This seminar focuses on inquiry teaching and learning approaches to science. Students engage in a variety of science activities designed to model different teaching strategies. They analyze their lessons, incorporate technology where appropriate, and adapt curriculum to meet the needs of all students. Students are encouraged to be reflective about their practice. Local, state and national resources are addressed with an emphasis on New York State Learning Standards.
EDUC083-02: Teaching Secondary Science
This seminar focuses on inquiry teaching methods to teach and learn science. Students engage in a variety of science activities designed to model different strategies. They analyze and assess their lessons, incorporate technology where appropriate, and adapt curriculum to meet the needs of all students. They are encouraged to be reflective about their practice. Local, state and national resources are available, with an emphasis on the New York State Learning Standards.
EDUC225: Contemporary Concepts in Educational Leadership
Educational settings are being newly defined by technology and globalization. As access to global networks continues to spur an interconnectedness, today's educators must navigate environments where complex social challenges exist, resource allocations are unpredictable and systems are consistently impacted by external forces, such new policy or laws from state or federal governments. Contemporary educational leaders must engage across difference, identify critical needs, build coalitions, manage uncertainty and collaborate with stakeholders. This course is designed to provide a conceptual framework of leadership theory as well as introduce a variety of change models that can be applied within educational settings.
EDUC336: Science and Cognition: Ways of Thinking In Science
Students in this course study the nature of science from historical, philosophical, and contemporary perspectives. These perspectives are then used as lenses to examine how the nature of science is revealed in standard school science curricula and practice. Topics include science as a specific way of thinking and acting, the content of science, environmental controversies, the relationship between the construction of science meanings and learner discourse, and current trends in science education. Students consider the roles of the social, political, sociological, and aesthetic components of science, as well as gender and global perspectives on science and science learning.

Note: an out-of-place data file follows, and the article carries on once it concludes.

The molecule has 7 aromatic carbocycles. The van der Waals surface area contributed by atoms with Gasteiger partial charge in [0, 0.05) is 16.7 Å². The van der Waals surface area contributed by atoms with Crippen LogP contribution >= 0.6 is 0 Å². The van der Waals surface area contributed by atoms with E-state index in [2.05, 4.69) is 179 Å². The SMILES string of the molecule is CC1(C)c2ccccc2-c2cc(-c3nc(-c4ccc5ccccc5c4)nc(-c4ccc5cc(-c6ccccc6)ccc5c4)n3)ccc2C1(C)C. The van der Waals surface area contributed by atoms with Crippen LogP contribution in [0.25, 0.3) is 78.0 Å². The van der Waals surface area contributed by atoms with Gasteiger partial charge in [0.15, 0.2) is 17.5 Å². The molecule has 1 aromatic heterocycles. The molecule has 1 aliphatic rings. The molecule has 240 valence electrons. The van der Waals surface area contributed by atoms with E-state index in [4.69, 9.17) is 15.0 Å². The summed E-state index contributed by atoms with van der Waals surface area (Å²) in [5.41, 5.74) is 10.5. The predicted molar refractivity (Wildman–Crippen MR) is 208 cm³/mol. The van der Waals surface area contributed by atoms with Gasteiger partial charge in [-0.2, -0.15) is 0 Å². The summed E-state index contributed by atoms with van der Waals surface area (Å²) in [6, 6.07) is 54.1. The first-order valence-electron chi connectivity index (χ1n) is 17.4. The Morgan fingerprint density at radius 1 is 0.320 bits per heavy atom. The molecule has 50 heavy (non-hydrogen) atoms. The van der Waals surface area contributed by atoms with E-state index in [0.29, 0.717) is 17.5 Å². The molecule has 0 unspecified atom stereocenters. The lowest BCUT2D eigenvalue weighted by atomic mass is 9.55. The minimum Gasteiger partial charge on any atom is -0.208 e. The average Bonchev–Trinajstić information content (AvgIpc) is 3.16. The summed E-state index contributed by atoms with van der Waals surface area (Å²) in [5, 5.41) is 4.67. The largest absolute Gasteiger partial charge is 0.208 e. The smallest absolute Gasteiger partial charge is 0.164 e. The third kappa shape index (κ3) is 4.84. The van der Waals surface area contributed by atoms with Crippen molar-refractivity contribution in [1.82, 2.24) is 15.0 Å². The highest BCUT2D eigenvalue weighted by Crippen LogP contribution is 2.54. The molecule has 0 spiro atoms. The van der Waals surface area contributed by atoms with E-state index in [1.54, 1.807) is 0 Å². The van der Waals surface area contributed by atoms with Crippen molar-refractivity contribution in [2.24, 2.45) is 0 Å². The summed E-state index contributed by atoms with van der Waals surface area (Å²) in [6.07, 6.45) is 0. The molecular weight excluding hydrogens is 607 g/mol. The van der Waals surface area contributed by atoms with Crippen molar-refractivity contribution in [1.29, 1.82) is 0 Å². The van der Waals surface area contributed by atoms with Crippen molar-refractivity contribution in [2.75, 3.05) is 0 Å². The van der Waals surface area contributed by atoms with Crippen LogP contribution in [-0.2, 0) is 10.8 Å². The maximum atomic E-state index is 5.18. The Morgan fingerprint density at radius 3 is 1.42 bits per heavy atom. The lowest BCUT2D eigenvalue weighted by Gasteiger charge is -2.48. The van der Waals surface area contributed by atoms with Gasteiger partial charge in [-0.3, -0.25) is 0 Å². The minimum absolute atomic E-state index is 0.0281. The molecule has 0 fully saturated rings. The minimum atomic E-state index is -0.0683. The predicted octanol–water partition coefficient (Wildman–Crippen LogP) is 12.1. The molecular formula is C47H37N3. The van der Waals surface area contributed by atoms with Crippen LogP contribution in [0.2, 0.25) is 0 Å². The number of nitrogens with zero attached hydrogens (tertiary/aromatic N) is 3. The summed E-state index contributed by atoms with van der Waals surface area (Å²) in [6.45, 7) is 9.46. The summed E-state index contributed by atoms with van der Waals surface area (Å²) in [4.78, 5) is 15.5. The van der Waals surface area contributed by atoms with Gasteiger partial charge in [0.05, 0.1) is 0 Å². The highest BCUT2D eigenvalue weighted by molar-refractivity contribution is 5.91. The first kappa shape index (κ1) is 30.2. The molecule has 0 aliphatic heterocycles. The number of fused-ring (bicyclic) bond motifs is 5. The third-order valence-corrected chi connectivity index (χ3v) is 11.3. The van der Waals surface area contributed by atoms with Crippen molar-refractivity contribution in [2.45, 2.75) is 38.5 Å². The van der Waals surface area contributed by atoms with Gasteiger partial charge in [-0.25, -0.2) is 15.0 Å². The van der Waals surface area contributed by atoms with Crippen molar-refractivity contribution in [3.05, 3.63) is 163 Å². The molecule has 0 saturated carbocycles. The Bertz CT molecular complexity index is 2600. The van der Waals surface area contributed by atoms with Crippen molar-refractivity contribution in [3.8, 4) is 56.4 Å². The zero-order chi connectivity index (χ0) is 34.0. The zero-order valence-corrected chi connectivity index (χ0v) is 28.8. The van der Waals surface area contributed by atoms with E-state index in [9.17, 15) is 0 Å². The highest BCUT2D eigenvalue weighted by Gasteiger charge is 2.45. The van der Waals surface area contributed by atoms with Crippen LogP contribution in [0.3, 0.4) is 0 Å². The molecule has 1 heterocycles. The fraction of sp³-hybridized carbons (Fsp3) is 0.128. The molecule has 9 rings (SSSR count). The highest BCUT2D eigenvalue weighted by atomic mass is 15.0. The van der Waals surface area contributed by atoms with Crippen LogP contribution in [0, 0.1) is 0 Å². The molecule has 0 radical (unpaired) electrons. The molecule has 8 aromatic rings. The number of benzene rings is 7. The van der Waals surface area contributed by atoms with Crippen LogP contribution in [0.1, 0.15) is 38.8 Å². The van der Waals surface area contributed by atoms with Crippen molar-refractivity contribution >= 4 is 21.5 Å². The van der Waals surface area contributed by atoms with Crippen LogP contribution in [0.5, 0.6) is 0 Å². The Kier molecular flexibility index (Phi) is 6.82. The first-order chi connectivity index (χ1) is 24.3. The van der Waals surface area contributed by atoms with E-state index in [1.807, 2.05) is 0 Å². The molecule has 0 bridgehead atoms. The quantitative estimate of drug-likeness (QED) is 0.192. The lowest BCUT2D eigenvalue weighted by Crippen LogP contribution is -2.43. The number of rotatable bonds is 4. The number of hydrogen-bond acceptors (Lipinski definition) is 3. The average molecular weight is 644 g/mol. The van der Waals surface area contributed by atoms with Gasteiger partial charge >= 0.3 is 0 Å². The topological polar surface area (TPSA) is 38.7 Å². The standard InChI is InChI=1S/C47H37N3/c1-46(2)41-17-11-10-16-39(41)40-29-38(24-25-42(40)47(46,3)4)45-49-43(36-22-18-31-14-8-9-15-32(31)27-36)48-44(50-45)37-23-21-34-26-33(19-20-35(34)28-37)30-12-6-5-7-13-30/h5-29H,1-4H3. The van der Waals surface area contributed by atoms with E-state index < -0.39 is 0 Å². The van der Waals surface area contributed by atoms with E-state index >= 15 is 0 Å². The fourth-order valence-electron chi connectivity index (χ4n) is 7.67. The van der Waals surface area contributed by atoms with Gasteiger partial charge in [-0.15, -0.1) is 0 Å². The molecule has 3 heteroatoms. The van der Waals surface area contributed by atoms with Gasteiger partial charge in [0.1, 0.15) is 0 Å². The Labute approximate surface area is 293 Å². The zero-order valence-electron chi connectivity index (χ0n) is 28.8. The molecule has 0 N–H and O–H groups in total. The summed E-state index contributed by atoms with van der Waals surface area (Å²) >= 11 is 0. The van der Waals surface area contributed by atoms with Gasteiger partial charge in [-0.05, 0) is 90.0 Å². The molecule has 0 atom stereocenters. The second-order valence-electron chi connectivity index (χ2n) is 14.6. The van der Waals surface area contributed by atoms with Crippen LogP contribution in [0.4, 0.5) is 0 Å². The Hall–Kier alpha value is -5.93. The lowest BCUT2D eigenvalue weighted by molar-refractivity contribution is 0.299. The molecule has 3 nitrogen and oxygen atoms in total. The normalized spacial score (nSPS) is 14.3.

EDUC346: Technology In Education
We live in a society and culture where technology often dominates our social, emotional and professional lives. Yet, the creative and productive use of educational technologies in schools, is relatively absent. Most teachers use active whiteboards as a means to facilitate lecture and discussion. And many elementary schools require a certain amount of “screen time” for subjects such as math or language arts. However, there exists an incredible number of technologies that can support students in creative design, inquiry-based learning, project-based learning, role-play simulations, and access to real-world data or information in ways that go far beyond what we often see in a more traditional classroom. This course explores such technologies, the social and technological forces that shape the use of technology in our lives and in schools, and will help you understand how you might think about the use and adaptation of any technology for teaching or learning in the future. We will explore policy, social patterns, ethical perspectives, and a number of frameworks that provide greater clarity as to why we see the use and disuse that we do. Most importantly, we will explore examples of teachers and others using educational technology with students in ways that embody the transformative potential of certain technologies to create contexts that are meaningful, engaging, and productive.